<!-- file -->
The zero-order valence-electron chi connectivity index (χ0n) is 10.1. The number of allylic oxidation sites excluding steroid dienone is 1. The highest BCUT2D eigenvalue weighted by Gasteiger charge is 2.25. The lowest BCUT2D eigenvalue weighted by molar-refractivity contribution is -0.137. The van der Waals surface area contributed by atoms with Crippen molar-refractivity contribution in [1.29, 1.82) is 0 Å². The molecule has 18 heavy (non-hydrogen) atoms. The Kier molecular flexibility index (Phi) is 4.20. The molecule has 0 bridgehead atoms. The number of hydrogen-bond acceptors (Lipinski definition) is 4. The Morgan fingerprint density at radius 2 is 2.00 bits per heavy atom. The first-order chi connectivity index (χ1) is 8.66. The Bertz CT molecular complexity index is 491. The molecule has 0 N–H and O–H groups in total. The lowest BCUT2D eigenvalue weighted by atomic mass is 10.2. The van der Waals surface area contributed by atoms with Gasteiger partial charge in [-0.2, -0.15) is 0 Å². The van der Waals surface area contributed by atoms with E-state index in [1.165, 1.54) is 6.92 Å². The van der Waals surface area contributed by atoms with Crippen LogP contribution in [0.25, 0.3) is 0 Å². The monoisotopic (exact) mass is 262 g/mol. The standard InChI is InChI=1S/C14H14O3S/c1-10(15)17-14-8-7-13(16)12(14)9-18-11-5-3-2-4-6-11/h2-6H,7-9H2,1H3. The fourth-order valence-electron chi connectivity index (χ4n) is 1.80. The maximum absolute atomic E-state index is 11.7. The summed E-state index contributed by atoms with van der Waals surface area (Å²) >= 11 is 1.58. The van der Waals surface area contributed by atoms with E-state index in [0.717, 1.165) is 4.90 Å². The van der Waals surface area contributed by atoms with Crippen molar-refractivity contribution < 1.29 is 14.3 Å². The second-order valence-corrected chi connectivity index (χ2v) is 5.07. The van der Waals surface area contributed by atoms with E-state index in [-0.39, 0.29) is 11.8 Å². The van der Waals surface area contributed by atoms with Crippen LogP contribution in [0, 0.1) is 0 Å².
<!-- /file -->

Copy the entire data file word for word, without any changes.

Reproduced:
The zero-order valence-electron chi connectivity index (χ0n) is 10.1. The number of allylic oxidation sites excluding steroid dienone is 1. The highest BCUT2D eigenvalue weighted by Gasteiger charge is 2.25. The lowest BCUT2D eigenvalue weighted by molar-refractivity contribution is -0.137. The van der Waals surface area contributed by atoms with Crippen molar-refractivity contribution in [1.29, 1.82) is 0 Å². The molecule has 18 heavy (non-hydrogen) atoms. The Kier molecular flexibility index (Phi) is 4.20. The molecule has 0 bridgehead atoms. The number of hydrogen-bond acceptors (Lipinski definition) is 4. The Morgan fingerprint density at radius 2 is 2.00 bits per heavy atom. The first-order chi connectivity index (χ1) is 8.66. The Bertz CT molecular complexity index is 491. The molecule has 0 N–H and O–H groups in total. The lowest BCUT2D eigenvalue weighted by atomic mass is 10.2. The van der Waals surface area contributed by atoms with Gasteiger partial charge in [-0.2, -0.15) is 0 Å². The van der Waals surface area contributed by atoms with E-state index in [1.165, 1.54) is 6.92 Å². The van der Waals surface area contributed by atoms with Crippen LogP contribution in [0.25, 0.3) is 0 Å². The monoisotopic (exact) mass is 262 g/mol. The standard InChI is InChI=1S/C14H14O3S/c1-10(15)17-14-8-7-13(16)12(14)9-18-11-5-3-2-4-6-11/h2-6H,7-9H2,1H3. The fourth-order valence-electron chi connectivity index (χ4n) is 1.80. The maximum absolute atomic E-state index is 11.7. The summed E-state index contributed by atoms with van der Waals surface area (Å²) >= 11 is 1.58. The van der Waals surface area contributed by atoms with E-state index in [0.717, 1.165) is 4.90 Å². The van der Waals surface area contributed by atoms with Crippen molar-refractivity contribution < 1.29 is 14.3 Å². The second-order valence-corrected chi connectivity index (χ2v) is 5.07. The van der Waals surface area contributed by atoms with E-state index in [-0.39, 0.29) is 11.8 Å². The van der Waals surface area contributed by atoms with Crippen LogP contribution in [0, 0.1) is 0 Å².